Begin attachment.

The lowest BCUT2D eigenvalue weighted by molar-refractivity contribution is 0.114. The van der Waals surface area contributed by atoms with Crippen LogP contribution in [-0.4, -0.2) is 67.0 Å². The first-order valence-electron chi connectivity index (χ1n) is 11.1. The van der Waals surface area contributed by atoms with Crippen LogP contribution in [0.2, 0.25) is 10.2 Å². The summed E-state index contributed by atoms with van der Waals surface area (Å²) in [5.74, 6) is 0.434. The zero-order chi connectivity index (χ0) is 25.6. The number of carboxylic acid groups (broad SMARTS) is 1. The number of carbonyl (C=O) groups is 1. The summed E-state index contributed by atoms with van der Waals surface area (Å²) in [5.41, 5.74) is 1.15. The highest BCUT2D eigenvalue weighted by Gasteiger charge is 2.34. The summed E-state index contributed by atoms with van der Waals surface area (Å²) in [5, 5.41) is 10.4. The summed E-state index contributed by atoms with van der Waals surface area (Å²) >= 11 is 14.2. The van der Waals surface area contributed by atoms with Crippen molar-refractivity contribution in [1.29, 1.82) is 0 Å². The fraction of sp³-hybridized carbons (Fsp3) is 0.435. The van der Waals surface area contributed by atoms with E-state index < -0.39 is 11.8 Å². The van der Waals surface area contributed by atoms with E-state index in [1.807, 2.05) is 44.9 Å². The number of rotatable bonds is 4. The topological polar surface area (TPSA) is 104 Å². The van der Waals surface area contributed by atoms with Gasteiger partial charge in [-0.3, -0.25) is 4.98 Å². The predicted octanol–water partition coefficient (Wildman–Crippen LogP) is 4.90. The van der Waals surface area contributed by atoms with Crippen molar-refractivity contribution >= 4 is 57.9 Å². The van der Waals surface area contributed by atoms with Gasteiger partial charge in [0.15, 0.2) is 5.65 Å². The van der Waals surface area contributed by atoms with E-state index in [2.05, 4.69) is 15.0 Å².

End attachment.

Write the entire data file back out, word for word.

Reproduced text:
The lowest BCUT2D eigenvalue weighted by molar-refractivity contribution is 0.114. The van der Waals surface area contributed by atoms with Crippen LogP contribution in [-0.4, -0.2) is 67.0 Å². The first-order valence-electron chi connectivity index (χ1n) is 11.1. The van der Waals surface area contributed by atoms with Crippen LogP contribution in [0.2, 0.25) is 10.2 Å². The summed E-state index contributed by atoms with van der Waals surface area (Å²) in [5.74, 6) is 0.434. The zero-order chi connectivity index (χ0) is 25.6. The number of carboxylic acid groups (broad SMARTS) is 1. The number of carbonyl (C=O) groups is 1. The summed E-state index contributed by atoms with van der Waals surface area (Å²) in [5.41, 5.74) is 1.15. The highest BCUT2D eigenvalue weighted by Gasteiger charge is 2.34. The summed E-state index contributed by atoms with van der Waals surface area (Å²) in [5, 5.41) is 10.4. The summed E-state index contributed by atoms with van der Waals surface area (Å²) >= 11 is 14.2. The van der Waals surface area contributed by atoms with Crippen molar-refractivity contribution in [1.29, 1.82) is 0 Å². The fraction of sp³-hybridized carbons (Fsp3) is 0.435. The van der Waals surface area contributed by atoms with E-state index < -0.39 is 11.8 Å². The van der Waals surface area contributed by atoms with E-state index in [1.807, 2.05) is 44.9 Å². The number of rotatable bonds is 4. The topological polar surface area (TPSA) is 104 Å². The van der Waals surface area contributed by atoms with Gasteiger partial charge in [-0.3, -0.25) is 4.98 Å². The predicted octanol–water partition coefficient (Wildman–Crippen LogP) is 4.90. The van der Waals surface area contributed by atoms with Crippen molar-refractivity contribution >= 4 is 57.9 Å². The van der Waals surface area contributed by atoms with Gasteiger partial charge in [0.15, 0.2) is 5.65 Å². The van der Waals surface area contributed by atoms with E-state index in [2.05, 4.69) is 15.0 Å².